Overstatement comes naturally to a Lutheran because he finds that at the core of the Christian message are paradoxical statements that cannot be given in carefully measured form. The pastor does have a pastoral role asking him to gauge his audience. But this is so he presents the appropriate message in the appropriate place. It is like knowing that you must treat a wound with heat or ice. You may need to gauge the wound to know which. But this is different from carefully setting the temperature of the water to lukewarm.
Siemon-Netto explained how our theology does not lend itself well to a soundbite culture. Someone quotes Luther's "Sin boldly" as if it were a stand-alone ethical system. They miss the context where it is said to someone of tender conscience whose scrupulosity is getting in the way of service to the neighbor. Another counsellor would have tried to remedy the solution by telling the person that what he was doing was not sinful. But that would have been dangerous in another way. That would merely desensitized the individual's conscience. No. Recognize your act of love as still containing sin. You will get your hands dirty in serving your neighbor. But boldy go to the cross and confess your sin. (In a lawless world you would not do this.) This is the only proper solution to this kind of dilemma. Our theology will not fit a soundbite. Would you value a theology that could?
11:12 pm Pacific Standard Time
Saturday, October 21st, 2006
What was that Bible story where one of the twelve, his name was Ioudas in the Greek, sells his loved one for silver, and the loved one is taken away bound, thought dead, and turns up alive in the end, with a kingdom to share with the destitute? Oh yeah. The story of Joseph from Genesis.
I just recently noticed that in the Septuagint, Judah was spelled the same as Judas is spelled in the New Testament Greek.
4:01 pm Pacific Standard Time
Last week I watched a Bill Moyers special called Is God Green?. It was about evangelical Christians bucking the Republican position on the environment. Much of it had to do with pollution of an egregious sort, where ground water was being contaminated and people were getting sick. Much of it also had to do with Global Warming. Different aspects of the question tended to be lumped together. But rather than address the facts of pollution, about which I have no expertise, I wish to discuss something else.
Moyers interviewed Reformed theologian E. Calvin Beisner. The interview shown on TV had Beisner making all sorts of unnuanced statements. These statements seemed all the stranger for the fact that Beisner's manner of speech seemed so careful. It was as if his bald statements were carefully chosen to be the best statements of his position. And this position just sounded ugly.
A key problem was that in the televised interview, Beisner seemed to answer anthropomorphic questions with philosophical answers. To the question of whether God willed Hurricane Katrina, an unnuanced "Yes" was offered. This would have had many listeners imagining that God was an old man in the sky blowing on New Orleans just to watch the suffering He could cause. Yet when I read the full transcript of the interview, I was surprised to find that Beisner made a bunch of the statements that I would have wanted him to make. I had actually sat down to write an angry critique, which would have said something to the effect of, "I would have agreed with his saying x, if he had gone on to say y in explanation." But he did say y. Y just didn't make it past the editor.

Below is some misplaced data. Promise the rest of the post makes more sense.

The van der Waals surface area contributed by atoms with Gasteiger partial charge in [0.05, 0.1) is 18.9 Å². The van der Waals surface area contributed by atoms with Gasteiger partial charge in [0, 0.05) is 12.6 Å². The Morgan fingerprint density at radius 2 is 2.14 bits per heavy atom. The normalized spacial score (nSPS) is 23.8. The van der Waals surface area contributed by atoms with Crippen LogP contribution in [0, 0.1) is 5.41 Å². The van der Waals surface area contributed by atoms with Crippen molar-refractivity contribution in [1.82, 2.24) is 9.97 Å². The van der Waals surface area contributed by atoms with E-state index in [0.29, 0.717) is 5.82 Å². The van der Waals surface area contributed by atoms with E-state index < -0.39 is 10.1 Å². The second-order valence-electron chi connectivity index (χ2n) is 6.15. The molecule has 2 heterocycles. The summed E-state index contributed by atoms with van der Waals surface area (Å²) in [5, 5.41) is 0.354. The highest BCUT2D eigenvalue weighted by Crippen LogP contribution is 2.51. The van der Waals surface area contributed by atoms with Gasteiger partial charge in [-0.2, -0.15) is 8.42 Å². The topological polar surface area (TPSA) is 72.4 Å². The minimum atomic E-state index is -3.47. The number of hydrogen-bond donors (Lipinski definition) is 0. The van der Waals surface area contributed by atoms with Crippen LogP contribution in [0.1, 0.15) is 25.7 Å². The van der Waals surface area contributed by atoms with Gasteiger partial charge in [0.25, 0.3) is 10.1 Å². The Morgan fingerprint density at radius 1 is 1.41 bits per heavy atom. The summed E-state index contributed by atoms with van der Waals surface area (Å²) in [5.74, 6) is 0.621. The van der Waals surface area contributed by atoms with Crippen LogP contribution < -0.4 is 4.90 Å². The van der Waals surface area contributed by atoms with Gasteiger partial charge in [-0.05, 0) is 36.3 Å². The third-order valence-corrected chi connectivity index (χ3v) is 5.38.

Another problem was that Beisner's views could easily have been taken as supporting the strip mining shown earlier in the show. But Beisner was interviewed about this and said such mining need not be pursued and that the people who were harmed should have the right to redress their situation through lawsuits. I take that to mean that if they were not able to be successful at this in the current legal environment, there was room for change, but that such changes that would allow private individuals to win against large corporations would be a better means of regulating than the government regulation we have now. The way the show was edited, however, did not show Beisner's sympathy for the suffering.
I'm not sure exactly what to make of this. I could find purely nefarious motives in this. That the editor tried as hard as possible to make Beisner appear bad. Or I could note that there were time constraints, and think that the editor merely wanted to catch Beisner's main statements rather than his nuanced explanations, that might have been less interesting to listeners. I suspect that some of each was involved. In any case, I hope that other viewers take the time to read the full transcript.
1:12 pm Pacific Standard Time
Friday, October 20th, 2006
Article VII of the Augsburg Confession tells us that the church is the assembly of saints in which the Gospel is taught purely and the sacraments are administered rightly. This is a simple definition in theory. In practice, it can be much more difficult either to use it to determine the status of a congregation, or to figure out what one's duties are in a given case.
On both sides of the issue, I hear a lot more certainty than I think is warranted. I'll define the two extremes without naming them. You can be pretty sure that you can draw a spectrum between them and find real examples all along the way. On the one end you find those who say that if any error has been publically tolerated, you should leave so as not to participate in the sins of others. On the other end you find those who would suggest that you are schismatic if you are leaving a congregation that can make any claim to right preaching or proper administration of the sacraments, whatever goes on around the edges. Most people are not at the far ends of this spectrum, but wherever people are, they're often quite sure they're right.